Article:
At Implicit-Explicit it’s our business to catch trends early. Following the Lean Startup scriptures, we organized the very first Docker Amsterdam Meetup in Mark Coleman’s (CEO at Implicit-Explicit) living room!
Despite the fact that nobody knew exactly what to do with Docker at the time, we ended up having to run the event over two evenings as the aforementioned living room wasn’t big enough!
Those days are long gone. Now we’re the largest per capita Docker Meetup outside of the US and the 7th largest on Earth. That’s right. And you are just five tips away from achieving the very same.
Tip #1: Big names mean big crowds
Popular speakers have tight schedules and naturally want to go to events where they will have more impact. Now how to get those big names? Right! Good question… How do you get big names when you’ve just started? You’re just one Meetup group among many. Sending an e-mail is bound to land you in the spam folder, right? Calling? Fireworks? What?!
First we tried poaching: whenever there was a conference in town, or relevant speakers at a related Meetup group, we’d steal them. This takes a bit of persistence but if they’re in town anyway, your chances are greatly improved. Second we partnered. For us co-hosting together with Container Solutions was a smart move. Their network is large and still growing. Not to mention they provide many good Meetup speakers. Lastly, be on the look out for rising stars. Things change real fast in tech and this week’s nobody is next week’s big name. Know who these people are and pounce on them…fast.
Being able to get Bigger Names at Docker Amsterdam turned out to be the number one driver of growth. If anything, make sure you put your resources, time and efforts there.
Tip #2: Bring learning, be fun
Have you heard the one about the woman who goes to a Meetup, meets loads of new interesting people, has a great time and then refers that Meetup to everyone she knows? If our experiences are anything to go by; probably not. At Docker Amsterdam we do games, we throw around t-shirts, drink craft beers and get people to hug each other. (They are allowed to just shake hands if they’re shy…)
We do this because many Meetups are static. Too static. Speakers speak, people clap like they’re at a golf tournament and then everyone goes home. For selfish reasons we couldn’t do that. We are in the habit of transferring our considerable amounts of energy to others. So, Mark shamelessly decided to provide comedy relief in the pauses before, between and after speakers. The word soon got around. He has hosted DockerCon Europe ‘14 and will be hosting DockerCon SF ’15. Both amazing opportunities to spread the word further, wouldn’t you say?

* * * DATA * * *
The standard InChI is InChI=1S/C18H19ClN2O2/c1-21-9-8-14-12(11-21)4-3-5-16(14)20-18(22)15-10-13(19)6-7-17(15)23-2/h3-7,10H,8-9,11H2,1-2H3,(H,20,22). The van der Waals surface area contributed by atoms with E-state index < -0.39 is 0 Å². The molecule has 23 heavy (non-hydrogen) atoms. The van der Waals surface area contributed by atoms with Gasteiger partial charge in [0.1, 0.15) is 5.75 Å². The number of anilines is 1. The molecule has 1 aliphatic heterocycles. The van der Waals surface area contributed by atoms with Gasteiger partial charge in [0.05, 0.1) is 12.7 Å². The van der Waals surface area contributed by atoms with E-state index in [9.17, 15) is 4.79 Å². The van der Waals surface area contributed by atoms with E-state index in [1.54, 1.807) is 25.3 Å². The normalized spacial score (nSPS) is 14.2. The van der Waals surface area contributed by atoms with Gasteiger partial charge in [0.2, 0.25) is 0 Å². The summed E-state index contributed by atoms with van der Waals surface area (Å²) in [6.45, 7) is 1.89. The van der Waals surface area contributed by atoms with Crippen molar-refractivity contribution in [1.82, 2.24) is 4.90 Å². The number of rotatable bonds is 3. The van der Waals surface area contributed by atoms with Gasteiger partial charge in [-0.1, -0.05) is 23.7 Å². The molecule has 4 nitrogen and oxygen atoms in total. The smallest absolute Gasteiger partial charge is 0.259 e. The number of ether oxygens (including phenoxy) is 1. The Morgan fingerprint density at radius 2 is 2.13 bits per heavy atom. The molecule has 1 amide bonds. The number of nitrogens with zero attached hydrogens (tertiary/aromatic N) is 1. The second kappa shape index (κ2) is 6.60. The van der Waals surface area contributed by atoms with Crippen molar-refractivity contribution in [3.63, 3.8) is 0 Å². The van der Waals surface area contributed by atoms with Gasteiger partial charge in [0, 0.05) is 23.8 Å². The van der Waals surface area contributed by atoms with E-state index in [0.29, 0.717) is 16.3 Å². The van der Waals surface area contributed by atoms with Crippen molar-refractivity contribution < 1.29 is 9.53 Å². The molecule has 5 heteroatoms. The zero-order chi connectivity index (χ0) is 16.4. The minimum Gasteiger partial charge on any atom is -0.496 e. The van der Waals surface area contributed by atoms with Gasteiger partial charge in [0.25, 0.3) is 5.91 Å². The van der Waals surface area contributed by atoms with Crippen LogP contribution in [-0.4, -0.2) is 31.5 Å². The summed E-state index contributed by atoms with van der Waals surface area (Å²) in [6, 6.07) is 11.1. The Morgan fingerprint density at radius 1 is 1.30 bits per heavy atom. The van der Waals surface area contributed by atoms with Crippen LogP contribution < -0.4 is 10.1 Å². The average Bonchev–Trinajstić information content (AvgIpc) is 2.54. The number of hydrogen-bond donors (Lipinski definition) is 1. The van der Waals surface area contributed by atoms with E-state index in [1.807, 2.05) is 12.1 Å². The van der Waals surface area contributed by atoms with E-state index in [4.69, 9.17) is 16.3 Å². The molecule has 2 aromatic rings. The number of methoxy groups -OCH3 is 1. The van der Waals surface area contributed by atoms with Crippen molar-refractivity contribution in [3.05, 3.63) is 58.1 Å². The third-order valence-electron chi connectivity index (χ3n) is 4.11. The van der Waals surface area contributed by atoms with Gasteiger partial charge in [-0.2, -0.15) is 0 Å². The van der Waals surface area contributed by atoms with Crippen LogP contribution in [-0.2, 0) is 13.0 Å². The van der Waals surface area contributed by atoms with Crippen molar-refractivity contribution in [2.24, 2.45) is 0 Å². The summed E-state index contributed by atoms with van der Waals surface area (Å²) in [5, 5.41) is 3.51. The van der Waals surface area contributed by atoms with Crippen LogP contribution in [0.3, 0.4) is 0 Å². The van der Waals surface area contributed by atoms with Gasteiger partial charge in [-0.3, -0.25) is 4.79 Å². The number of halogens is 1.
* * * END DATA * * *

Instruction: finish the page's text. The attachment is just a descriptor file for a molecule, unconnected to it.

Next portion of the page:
Find someone who will do this for your Meetup group. Better yet, think hard about what makes people engage more. What makes them feel welcomed, appreciated and what will have them leave with a smile on their faces.
Tip #3: Ad hoc is a good thing
And then we thought it was necessary to have the Meetup on a fixed day each month. Very much against our own nature. We foolishly thought this was how it was supposed to be. But sure enough, routine rots. See it like this. When you’ve just found out that there’s a really good speaker in town, what do you do? Or someone from the community just got accepted for ycombinator? Do you respond with: “Oh, gosh, we don’t have a Meetup scheduled…shame…” Or do you rise to the occasion and start mobilizing the network to meetup, “anytime now!” Much to our surprise we found this really, really works. As long as the speaker is relevant you can even “have a Meetup tomorrow night! In a cafe with space for 20 people and cram 40 in anyway.”
This approach helps to keep things real and crisp. A tell-tale sign might be that these days we rarely get below 70 attendees and regularly hit 100+ before the abstracts, bios and location are even posted. So when you think regularity is good, remember that it’s actually exactly as it sounds, boring. We let opportunity and content drive the Meetup dates.